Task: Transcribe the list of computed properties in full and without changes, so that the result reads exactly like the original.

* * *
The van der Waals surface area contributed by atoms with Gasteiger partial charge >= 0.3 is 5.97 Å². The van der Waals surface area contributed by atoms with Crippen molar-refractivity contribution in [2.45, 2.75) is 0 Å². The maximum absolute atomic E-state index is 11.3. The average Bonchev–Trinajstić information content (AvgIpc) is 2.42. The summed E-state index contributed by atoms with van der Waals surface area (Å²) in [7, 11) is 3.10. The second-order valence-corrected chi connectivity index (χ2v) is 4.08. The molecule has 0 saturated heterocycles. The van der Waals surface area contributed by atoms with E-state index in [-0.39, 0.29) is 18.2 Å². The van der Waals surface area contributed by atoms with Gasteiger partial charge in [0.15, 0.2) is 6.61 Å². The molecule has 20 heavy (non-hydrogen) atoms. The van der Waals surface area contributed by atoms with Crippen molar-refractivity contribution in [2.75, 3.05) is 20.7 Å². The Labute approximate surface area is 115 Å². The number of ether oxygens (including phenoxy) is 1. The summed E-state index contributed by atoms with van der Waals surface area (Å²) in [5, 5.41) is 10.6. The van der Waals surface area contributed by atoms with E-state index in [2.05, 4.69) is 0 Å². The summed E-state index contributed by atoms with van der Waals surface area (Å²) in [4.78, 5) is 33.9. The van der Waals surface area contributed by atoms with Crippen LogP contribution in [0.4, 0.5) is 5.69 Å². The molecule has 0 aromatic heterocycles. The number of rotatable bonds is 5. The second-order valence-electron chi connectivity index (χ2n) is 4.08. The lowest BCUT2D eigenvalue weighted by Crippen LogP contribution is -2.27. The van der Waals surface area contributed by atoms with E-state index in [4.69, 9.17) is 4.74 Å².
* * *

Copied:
The van der Waals surface area contributed by atoms with Gasteiger partial charge >= 0.3 is 5.97 Å². The van der Waals surface area contributed by atoms with Crippen molar-refractivity contribution in [2.45, 2.75) is 0 Å². The maximum absolute atomic E-state index is 11.3. The average Bonchev–Trinajstić information content (AvgIpc) is 2.42. The summed E-state index contributed by atoms with van der Waals surface area (Å²) in [7, 11) is 3.10. The second-order valence-corrected chi connectivity index (χ2v) is 4.08. The molecule has 0 saturated heterocycles. The van der Waals surface area contributed by atoms with E-state index in [-0.39, 0.29) is 18.2 Å². The van der Waals surface area contributed by atoms with Gasteiger partial charge in [0.15, 0.2) is 6.61 Å². The molecule has 20 heavy (non-hydrogen) atoms. The van der Waals surface area contributed by atoms with Crippen molar-refractivity contribution in [2.75, 3.05) is 20.7 Å². The Labute approximate surface area is 115 Å². The number of ether oxygens (including phenoxy) is 1. The summed E-state index contributed by atoms with van der Waals surface area (Å²) in [5, 5.41) is 10.6. The van der Waals surface area contributed by atoms with E-state index in [2.05, 4.69) is 0 Å². The summed E-state index contributed by atoms with van der Waals surface area (Å²) in [4.78, 5) is 33.9. The van der Waals surface area contributed by atoms with Crippen LogP contribution in [0.4, 0.5) is 5.69 Å². The molecule has 0 aromatic heterocycles. The number of rotatable bonds is 5. The second-order valence-electron chi connectivity index (χ2n) is 4.08. The lowest BCUT2D eigenvalue weighted by Crippen LogP contribution is -2.27. The van der Waals surface area contributed by atoms with E-state index in [4.69, 9.17) is 4.74 Å².